By Kingshuk Sarkar
India has a trade union density of 12.8% which is distinctly low. The trade unions in India are experiencing a decline in membership in the last two decades. The world of work is changing fast and it is difficult to perceive how it will shape up in the future. In addition, the Covid-19 crisis has exposed and aggravated existing challenges. Globally, trade union membership has been declining over time. Also declining is their ability to organise workers, particularly in services sector and the informal sector. There is uncertainty looming over the future of trade unions.
Workers have relied on trade unions to enhance job and income security and access to social protection. The pandemic has laid bare the many dimensions of decent work deficits in the world of work from a global perspective. Despite all the restrictions during the pandemic, trade unions assisted workers and their families in different ways, ranging from legal advice, emergency funds, awareness-raising, modified training programmes and advocacy on recognition of Covid-19 as employment injury. Trade unions were also active in social media to reach out to working class as a whole and provided support activities during the pandemic.
Social dialogue also played a very important role in this regard. Around 80% of countries used social dialogue as part of the response to the Covid-19 crisis. The most frequent topics of negotiation have been social protection and employment measures, industrial relations, occupational safety and health (OSH) and fiscal measures. Trade unions have found innovative ways to reach out to new members and contribute to crisis responses through social dialogue. Here are two examples.
Swedish trade unions mobilised new members in retail sectors following successful negotiation with employers to avoid lay-offs and protect workers’ wages during the pandemic induced lockdown and the aftermath. Trade unions used tele-communications and social media extensively to reach out to new members.
During the pandemic, the Georgian Trade Unions Confederation carried out awareness generation campaign among the informal workers about the stipulated eligibility criteria and help supplement the digital literacy they require to access governmental support package.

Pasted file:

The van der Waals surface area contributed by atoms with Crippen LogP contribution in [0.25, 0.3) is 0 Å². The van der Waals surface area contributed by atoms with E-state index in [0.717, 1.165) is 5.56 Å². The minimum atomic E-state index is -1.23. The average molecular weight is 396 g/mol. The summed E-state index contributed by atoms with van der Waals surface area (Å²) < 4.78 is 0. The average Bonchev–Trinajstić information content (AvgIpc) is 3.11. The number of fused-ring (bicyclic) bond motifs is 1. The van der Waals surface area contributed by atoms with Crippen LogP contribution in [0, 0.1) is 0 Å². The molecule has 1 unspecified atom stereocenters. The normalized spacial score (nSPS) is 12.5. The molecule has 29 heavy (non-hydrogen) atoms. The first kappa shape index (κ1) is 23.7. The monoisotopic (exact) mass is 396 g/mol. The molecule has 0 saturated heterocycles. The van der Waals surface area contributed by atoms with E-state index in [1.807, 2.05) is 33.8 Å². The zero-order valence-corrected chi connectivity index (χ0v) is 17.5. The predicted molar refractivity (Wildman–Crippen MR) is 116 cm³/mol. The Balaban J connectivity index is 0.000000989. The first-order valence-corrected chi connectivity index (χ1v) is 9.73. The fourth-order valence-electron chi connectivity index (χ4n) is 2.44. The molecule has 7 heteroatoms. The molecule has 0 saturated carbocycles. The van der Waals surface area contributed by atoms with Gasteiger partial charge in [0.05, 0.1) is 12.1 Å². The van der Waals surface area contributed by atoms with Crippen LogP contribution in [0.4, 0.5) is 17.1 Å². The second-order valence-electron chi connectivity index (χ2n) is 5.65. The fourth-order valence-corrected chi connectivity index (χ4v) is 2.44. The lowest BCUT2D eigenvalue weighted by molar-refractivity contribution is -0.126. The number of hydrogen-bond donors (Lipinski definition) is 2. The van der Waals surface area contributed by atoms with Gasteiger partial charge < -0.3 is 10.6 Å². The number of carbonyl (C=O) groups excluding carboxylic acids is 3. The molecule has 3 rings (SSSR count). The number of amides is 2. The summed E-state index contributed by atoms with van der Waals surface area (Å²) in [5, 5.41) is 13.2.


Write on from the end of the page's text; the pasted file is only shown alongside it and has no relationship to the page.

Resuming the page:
Where do trade unions stand now?
Trade union membership worldwide has been declining over time. There are exceptions in certain African or Latin American countries where membership increased. Various reasons that are attributed to such decline are as follows:
- Shift from manufacturing to service sector (identity of a worker is relatively fluid in service sector)
- Outsourcing of jobs (scattering of workplace and decentralisation of production)
- Informalization of the economy
- Changing employment relationship (proliferation of gig and platform economy) and automation.
The fact remains that trade union penetration is lower in non-standard or precarious employments such as temporary and own-account workers or workers in the informal and gig economy. Moreover, in recent times new legal restrictions have been imposed on trade union formation and trade union rights. Curbs have been introduced to restrict the scope for collective bargaining and social dialogue framework. Such legal impositions are set to adversely affect trade unions’ ability to organize, represent and safeguard the interest of workers.
In the newly enacted Industrial Relations Code 2020, restrictions have been imposed on conduct of strike and participation in the collective bargaining process. In the new scheme of things, it is not possible to strike work without giving prior notice. The way things have been conceptualised, it will be almost impossible to have a legally valid strike. If a trade union has a 51% or more membership, it becomes the sole negotiating union. Other existing trade unions cannot participate in collective bargaining process in such cases. This hinders growth of trade unions in the long run. Definition of strike has been broadened to include mass casual leave taken on a single day by 50% workers or more.
What the future holds for trade unions? There can be four possible scenarios for trade unions: marginalisation, dualisation, replacement and revitalisation.
Marginalisation: That trade unions continue to decline and get marginalized in the process.
Dualisation: In certain sectors like banking, insurance, formal manufacturing trade unions will maintain their hold and continue to exist. Trade unions will fail to mobilise workers in informal sector particularly in non-standard and precarious employment.
Replacement: Civil society organizations and non-governmental organisations may fill up the vacuum left behind by trade unions in certain areas and replace trade unions particularly in informal sector including the self-employed.
Revitalisation: Trade unions innovate and safeguard the interests of working class both in formal and informal sectors. Trade unions finds ways to remain relevant in the changing world of work.
There are areas where trade unions can grow in coming days and some of these involve:
- Organising workers in the informal or gig economy and workers and workers in underrepresented sectors.